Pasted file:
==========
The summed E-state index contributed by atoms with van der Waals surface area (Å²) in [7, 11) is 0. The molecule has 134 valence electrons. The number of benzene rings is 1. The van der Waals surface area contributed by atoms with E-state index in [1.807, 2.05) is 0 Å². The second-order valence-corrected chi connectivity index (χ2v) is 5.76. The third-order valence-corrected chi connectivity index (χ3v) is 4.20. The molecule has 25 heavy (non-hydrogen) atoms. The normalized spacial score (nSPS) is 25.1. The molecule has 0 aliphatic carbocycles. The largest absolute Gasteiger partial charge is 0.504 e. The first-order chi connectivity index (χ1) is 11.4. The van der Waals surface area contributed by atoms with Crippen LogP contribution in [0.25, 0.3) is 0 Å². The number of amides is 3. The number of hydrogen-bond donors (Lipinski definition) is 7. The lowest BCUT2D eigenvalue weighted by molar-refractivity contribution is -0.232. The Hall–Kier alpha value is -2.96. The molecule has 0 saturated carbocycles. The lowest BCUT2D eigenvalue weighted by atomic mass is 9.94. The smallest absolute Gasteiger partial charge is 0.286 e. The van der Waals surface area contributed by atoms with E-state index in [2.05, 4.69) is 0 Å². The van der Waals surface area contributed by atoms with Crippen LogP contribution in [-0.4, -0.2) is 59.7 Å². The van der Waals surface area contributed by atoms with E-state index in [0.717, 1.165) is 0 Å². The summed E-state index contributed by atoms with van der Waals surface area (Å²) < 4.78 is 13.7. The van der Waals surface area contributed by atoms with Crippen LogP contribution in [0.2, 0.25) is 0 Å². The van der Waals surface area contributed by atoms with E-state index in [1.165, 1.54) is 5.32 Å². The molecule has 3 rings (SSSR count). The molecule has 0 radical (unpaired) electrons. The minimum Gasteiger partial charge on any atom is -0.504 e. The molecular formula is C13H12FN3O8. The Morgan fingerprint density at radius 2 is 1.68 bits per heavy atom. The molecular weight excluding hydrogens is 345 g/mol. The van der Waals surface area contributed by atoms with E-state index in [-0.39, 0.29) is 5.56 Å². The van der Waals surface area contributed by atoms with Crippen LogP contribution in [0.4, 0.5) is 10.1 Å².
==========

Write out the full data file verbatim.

The summed E-state index contributed by atoms with van der Waals surface area (Å²) in [7, 11) is 0. The molecule has 134 valence electrons. The number of benzene rings is 1. The van der Waals surface area contributed by atoms with E-state index in [1.807, 2.05) is 0 Å². The second-order valence-corrected chi connectivity index (χ2v) is 5.76. The third-order valence-corrected chi connectivity index (χ3v) is 4.20. The molecule has 25 heavy (non-hydrogen) atoms. The normalized spacial score (nSPS) is 25.1. The molecule has 0 aliphatic carbocycles. The largest absolute Gasteiger partial charge is 0.504 e. The first-order chi connectivity index (χ1) is 11.4. The van der Waals surface area contributed by atoms with Crippen LogP contribution in [0.25, 0.3) is 0 Å². The number of amides is 3. The number of hydrogen-bond donors (Lipinski definition) is 7. The lowest BCUT2D eigenvalue weighted by molar-refractivity contribution is -0.232. The Hall–Kier alpha value is -2.96. The molecule has 0 saturated carbocycles. The lowest BCUT2D eigenvalue weighted by atomic mass is 9.94. The smallest absolute Gasteiger partial charge is 0.286 e. The van der Waals surface area contributed by atoms with E-state index in [2.05, 4.69) is 0 Å². The van der Waals surface area contributed by atoms with Crippen LogP contribution in [-0.4, -0.2) is 59.7 Å². The van der Waals surface area contributed by atoms with E-state index in [0.717, 1.165) is 0 Å². The summed E-state index contributed by atoms with van der Waals surface area (Å²) < 4.78 is 13.7. The van der Waals surface area contributed by atoms with Crippen LogP contribution in [0.2, 0.25) is 0 Å². The van der Waals surface area contributed by atoms with E-state index in [1.165, 1.54) is 5.32 Å². The molecule has 3 rings (SSSR count). The molecule has 0 radical (unpaired) electrons. The minimum Gasteiger partial charge on any atom is -0.504 e. The molecular formula is C13H12FN3O8. The Morgan fingerprint density at radius 2 is 1.68 bits per heavy atom. The molecular weight excluding hydrogens is 345 g/mol. The van der Waals surface area contributed by atoms with E-state index in [-0.39, 0.29) is 5.56 Å². The van der Waals surface area contributed by atoms with Crippen LogP contribution in [0.4, 0.5) is 10.1 Å².